They then turn to Saul and make a further audacious move. It would seem that the biblical narratives about Saul likewise have a certain amount of verisimilitude. Saul is from the tribe of Benjamin and in Samuel, Saul's 'base' or heartland is portrayed in the plateau of Benjamin, unsurprisingly, which lies to the north of Jerusalem, around modern day Ramallah. Unlike David we have no ancient inscriptions with the name of Saul; there are no references to a House of Saul in any Iron Age text. But it seems that the biblical portrait or geography of Saul's heartland does get an independent Iron Age attestation but from a surprising source, the record of the Pharoah Sheshonq inscribed in the temple at Karnak celebrating his military campaign in Canaan.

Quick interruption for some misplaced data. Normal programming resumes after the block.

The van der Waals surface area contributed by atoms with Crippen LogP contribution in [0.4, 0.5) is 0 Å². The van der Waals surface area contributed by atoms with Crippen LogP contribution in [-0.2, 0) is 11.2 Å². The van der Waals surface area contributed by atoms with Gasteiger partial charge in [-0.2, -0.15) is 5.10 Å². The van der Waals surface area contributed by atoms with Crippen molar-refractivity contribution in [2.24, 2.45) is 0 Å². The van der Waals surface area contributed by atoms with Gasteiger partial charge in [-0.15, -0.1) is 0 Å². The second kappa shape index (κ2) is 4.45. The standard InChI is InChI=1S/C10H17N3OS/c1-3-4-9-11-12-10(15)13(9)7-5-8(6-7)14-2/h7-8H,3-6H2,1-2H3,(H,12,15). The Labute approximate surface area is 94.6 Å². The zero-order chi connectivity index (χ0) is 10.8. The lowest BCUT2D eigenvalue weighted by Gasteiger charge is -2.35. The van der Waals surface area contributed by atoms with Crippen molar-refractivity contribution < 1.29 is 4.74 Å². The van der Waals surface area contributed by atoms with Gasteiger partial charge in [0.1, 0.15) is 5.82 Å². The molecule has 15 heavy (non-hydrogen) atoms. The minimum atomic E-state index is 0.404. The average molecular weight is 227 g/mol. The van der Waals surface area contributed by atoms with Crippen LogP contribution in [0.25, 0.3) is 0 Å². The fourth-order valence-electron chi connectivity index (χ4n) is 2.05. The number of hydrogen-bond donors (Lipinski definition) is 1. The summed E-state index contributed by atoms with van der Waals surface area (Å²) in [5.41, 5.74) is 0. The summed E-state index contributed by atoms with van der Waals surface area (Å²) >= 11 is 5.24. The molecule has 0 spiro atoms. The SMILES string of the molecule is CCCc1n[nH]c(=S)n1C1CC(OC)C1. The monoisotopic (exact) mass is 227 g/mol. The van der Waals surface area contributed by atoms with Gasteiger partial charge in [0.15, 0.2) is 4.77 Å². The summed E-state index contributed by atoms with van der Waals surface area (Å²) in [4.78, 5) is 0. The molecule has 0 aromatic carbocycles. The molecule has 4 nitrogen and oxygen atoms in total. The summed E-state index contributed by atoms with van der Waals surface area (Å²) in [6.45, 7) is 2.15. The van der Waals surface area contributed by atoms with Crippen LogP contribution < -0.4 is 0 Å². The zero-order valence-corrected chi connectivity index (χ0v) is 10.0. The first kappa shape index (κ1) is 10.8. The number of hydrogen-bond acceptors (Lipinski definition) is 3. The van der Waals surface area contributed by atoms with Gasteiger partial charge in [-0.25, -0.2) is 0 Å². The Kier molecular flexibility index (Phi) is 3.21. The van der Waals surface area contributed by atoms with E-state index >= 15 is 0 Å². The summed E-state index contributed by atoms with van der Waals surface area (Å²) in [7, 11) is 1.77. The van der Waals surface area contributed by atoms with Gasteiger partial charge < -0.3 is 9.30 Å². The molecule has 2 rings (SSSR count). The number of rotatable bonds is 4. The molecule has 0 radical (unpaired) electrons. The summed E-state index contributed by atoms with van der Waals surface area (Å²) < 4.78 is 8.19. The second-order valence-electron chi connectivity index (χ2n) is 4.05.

Sheshonq is the biblical Pharoah Shishak who, in the 5th year of king Rehoboam, Solomon's son and successor, attacks Jerusalem and carries off the treasure of both the Temple and the palace. Roughly 930BCE. In Sheshonq's account of the campaign, however, there's no mention of an attack on Jerusalem, let alone plundering its temple or even of any forays into Judah. That's consistent with the archeology which shows that there was not much in Judah at the time that would warrant the attention of a Pharoah intent on booty. But it seems that it was a different matter for the plateau of Benjamin and according to Sheshonq's account he campaigned there perhaps as far as the Transjordan. Furthermore the places he mentions can be connected to places in the biblical narrative associated with Saul's heartland in Benjamin. Finkelstein and Silberman wont say that this was an Iron Age kingdom, they term it a polity, instead possibly under the rule of some bandit leader like David is supposed to have been, but not David here but Saul. They further speculate that behind the stories of David's struggle with Saul and further the stories of David serving as a mercenary for the Philistines might be a historical memory of a struggle between the warlords of Judah and Benjamin, with Judah on the side of Egypt serving with its agents, the Philistines. That the biblical narrative doesn't involve Egypt in the struggle between David, Saul and the Philistines is the effect of it being written at a later time when the power of Egypt had faded from Palestine after the reign of Sheshonq.